The onlookers couldn’t believe what they were seeing: a passing bike loaded with two moving sacks. Their horror then intensified when they realized what the bags contained. Poking out of each was a dog’s head. It was a terrible way to treat a living thing, but the poor pooches faced a worse future if someone didn’t intervene soon.
On September 29, 2017, Facebook users were shocked by a set of pictures that came out of Tangerang, Indonesia. The images in question were of a man on a bike, but he wasn’t the center of attention. Instead, that was focused on the horrific baggage that he was carrying.
Observers noticed that the man carried two bags tied together, the contents of which were heart-rending. Inside each was a live dog with its nose pushed through a makeshift hole. And the bags weren’t the only things restricting the dogs’ movement, either.
That’s because both animals had their snouts bound by straps that restricted their breathing. Not only were they cramped, but they must also have been sweltering. One of them was trying to pant to cool himself down, but his bindings made it nigh-on impossible.
As passers-by watched, the man lifted the sacks and hung them over his bicycle. An onlooker at the scene explained that the man intended to sell the dogs to a restaurant as meat. They would potentially face a grisly end, but unfortunately this is not uncommon.
Indonesia is a beautiful country, but its streets are a nightmarish landscape for stray dogs. Every year, thousands of them are brutally killed to fill market food stalls and restaurant kitchens. And this goes on despite the country having a number of animal cruelty laws.
In fact, there are laws in place to prevent unnecessary cruelty from happening. The problem is that these laws apply specifically to livestock, even that sold as food. As a consequence, there is nothing in place to protect wild or domestic animals.
To further complicate matters, Indonesia has a very active pet meat trade, although it’s poorly regulated. Since it operates mostly under the radar, little data or sales figures are available. Additionally, the animals are often killed in the most shocking of ways.
On March 25, 2017, The New York Times uncovered some of the cruel methods that slaughterhouses use to kill dogs. “Many are strangled and then butchered immediately, on the theory that strangling them makes the meat more tender,” it reported. “Others are put in sacks and beaten to death.”
Nowadays, some countries that have historically eaten dog meat – South Korea, for instance – consider the practice questionable. On the other hand, studies suggest elsewhere its consumption is on the rise. Indonesia is a prime example.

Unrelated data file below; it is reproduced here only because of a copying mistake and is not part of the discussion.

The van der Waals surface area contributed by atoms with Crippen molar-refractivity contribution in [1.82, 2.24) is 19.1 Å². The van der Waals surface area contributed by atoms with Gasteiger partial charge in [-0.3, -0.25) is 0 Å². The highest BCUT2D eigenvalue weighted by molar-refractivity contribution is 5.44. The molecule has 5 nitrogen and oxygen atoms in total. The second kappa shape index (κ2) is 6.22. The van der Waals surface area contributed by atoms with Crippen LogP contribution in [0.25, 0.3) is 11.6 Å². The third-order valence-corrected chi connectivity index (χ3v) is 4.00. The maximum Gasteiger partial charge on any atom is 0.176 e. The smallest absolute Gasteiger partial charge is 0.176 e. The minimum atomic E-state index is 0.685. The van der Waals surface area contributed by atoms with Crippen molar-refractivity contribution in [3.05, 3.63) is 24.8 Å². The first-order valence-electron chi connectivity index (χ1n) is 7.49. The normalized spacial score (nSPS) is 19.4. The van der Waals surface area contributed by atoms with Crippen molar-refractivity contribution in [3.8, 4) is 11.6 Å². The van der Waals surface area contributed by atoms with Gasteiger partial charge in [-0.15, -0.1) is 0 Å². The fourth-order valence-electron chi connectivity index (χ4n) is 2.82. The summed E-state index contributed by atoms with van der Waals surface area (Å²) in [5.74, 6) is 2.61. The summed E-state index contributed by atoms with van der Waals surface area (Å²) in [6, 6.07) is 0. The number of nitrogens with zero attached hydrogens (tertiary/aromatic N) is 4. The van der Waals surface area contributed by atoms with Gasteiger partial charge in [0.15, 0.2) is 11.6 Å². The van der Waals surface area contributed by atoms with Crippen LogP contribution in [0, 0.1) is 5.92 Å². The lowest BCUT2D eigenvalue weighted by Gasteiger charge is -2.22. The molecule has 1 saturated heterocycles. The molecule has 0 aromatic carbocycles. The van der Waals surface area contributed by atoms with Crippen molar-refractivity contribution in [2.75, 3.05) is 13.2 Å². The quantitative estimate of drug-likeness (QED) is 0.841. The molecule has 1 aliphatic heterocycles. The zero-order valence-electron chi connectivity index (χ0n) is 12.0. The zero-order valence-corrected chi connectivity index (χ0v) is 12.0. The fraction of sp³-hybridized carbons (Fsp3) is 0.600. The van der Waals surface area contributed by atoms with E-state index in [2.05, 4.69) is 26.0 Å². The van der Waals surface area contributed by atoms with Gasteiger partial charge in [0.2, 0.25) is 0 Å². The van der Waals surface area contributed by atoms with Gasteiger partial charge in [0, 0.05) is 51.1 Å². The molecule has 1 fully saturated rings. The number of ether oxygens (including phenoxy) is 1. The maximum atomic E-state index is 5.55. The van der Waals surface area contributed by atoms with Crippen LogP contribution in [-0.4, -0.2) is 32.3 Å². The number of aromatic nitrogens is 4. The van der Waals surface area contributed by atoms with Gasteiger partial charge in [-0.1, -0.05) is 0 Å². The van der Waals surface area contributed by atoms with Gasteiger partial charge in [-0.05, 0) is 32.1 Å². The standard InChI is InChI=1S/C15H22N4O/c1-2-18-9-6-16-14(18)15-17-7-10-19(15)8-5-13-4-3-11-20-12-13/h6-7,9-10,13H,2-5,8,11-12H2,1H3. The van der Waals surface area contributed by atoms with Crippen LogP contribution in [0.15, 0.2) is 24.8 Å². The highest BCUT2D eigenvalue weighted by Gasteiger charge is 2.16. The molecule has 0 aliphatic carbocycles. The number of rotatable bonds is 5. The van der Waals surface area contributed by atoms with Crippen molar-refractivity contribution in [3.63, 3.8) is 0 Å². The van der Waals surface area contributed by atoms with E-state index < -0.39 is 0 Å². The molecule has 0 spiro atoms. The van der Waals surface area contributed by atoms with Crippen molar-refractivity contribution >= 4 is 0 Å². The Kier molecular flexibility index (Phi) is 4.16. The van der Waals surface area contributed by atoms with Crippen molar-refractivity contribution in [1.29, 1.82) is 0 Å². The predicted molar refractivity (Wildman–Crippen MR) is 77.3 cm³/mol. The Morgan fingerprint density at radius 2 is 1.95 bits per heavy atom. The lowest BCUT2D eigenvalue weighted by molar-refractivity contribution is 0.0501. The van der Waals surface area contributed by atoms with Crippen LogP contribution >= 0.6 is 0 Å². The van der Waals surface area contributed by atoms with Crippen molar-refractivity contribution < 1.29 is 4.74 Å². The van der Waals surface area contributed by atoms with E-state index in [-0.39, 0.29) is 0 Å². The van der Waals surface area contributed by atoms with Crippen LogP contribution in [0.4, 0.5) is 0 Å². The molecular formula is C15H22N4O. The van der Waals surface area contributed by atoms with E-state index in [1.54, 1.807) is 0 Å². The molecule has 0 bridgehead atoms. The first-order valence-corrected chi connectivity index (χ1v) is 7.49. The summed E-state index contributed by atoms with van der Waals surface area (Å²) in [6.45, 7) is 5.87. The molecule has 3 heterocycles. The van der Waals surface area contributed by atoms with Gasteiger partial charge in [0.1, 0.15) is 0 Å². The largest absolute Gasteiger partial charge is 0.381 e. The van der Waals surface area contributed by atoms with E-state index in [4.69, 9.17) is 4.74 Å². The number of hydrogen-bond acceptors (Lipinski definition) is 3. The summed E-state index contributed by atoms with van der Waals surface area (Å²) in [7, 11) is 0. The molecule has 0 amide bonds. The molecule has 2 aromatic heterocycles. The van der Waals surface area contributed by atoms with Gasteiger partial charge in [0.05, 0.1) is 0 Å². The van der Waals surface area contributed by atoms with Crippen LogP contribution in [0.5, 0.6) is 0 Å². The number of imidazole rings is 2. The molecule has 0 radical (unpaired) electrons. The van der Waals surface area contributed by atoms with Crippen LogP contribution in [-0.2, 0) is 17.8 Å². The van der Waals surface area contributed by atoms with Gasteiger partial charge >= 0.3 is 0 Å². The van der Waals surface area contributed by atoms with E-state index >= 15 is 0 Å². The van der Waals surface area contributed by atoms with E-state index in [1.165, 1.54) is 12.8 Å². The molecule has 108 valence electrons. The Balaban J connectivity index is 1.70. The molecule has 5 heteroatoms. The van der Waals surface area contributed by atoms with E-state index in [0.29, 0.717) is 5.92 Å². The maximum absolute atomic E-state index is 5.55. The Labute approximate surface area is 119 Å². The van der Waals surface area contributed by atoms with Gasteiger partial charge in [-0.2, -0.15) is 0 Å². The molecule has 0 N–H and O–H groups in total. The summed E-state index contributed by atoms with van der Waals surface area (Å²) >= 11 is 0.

Indonesia has a largely Muslim population, and while dog meat isn’t forbidden on religious grounds, it is seen as unclean. But this hasn’t stopped its popularity increasing in some Muslim-based communities. And as the economy in Indonesia has boomed, so has its pet meat trade.
In fact, The New York Times believes that rising salaries in Indonesia have made dog meat an affordable alternative to beef. Consequently, it’s thought that 70,000 dogs are killed each year on the island of Bali alone. The dogs trussed up on the bike seemed doomed to join them.
Or they would have been, if it wasn’t for some good Samaritans. Horrified by what they’d seen, they approached the man and offered to buy the dogs from him. Presumably, he wasn’t too bothered where his profits came from, as he readily agreed.
Both dogs were sold for a combined price of IDR 500,000 (roughly $36). Once the transaction was done and the terrified animals were free, rescuers took them out of the sacks. All that remained now was to find them sanctuary.
The pooches were subsequently taken in by foster parents until they could find their forever homes. Unsurprisingly, animal lovers found the dogs’ treatment abhorrent. Peter Li, who works for the Humane Society International (HSI), told The Dodo just that.
“It is shocking,” he said on October 24, 2017. “… Dogs [are] a nonhuman species that [have] been a willing helper to humans since time immemorial. These look like dogs shipped for slaughter and consumption. [They are] treated like a piece of wood or rock in Indonesia.”
Luckily, HSI isn’t the only group working towards changing the lives of animals in Indonesia. Other organizations are working hard to help defenseless animals until the country’s cruelty laws are improved. The Bali Animal Welfare Association (BAWA) is one such outfit.
BAWA’s Gusti Ngurah Bagus addressed the problem with the Animal Welfare Coalition website. “Every day so many distraught people call us because they have witnessed brutality or other cruelty to animals,” he said. “They believe BAWA is their only hope for action.”
He went on, “Of course, we will continue to rescue animals in distress.” Meanwhile, Peter Li thinks the key to these changes will only come to fruition after a change in the law. “It is important that animal advocates in Indonesia speak up for these voiceless souls,” he said.
Li continued, “It is important that an anti-cruelty legislation is in place. [That, and the] implementation to prevent this cruel treatment to the dogs. The Indonesian government has a responsibility to stop such cruel behavior towards the dogs.”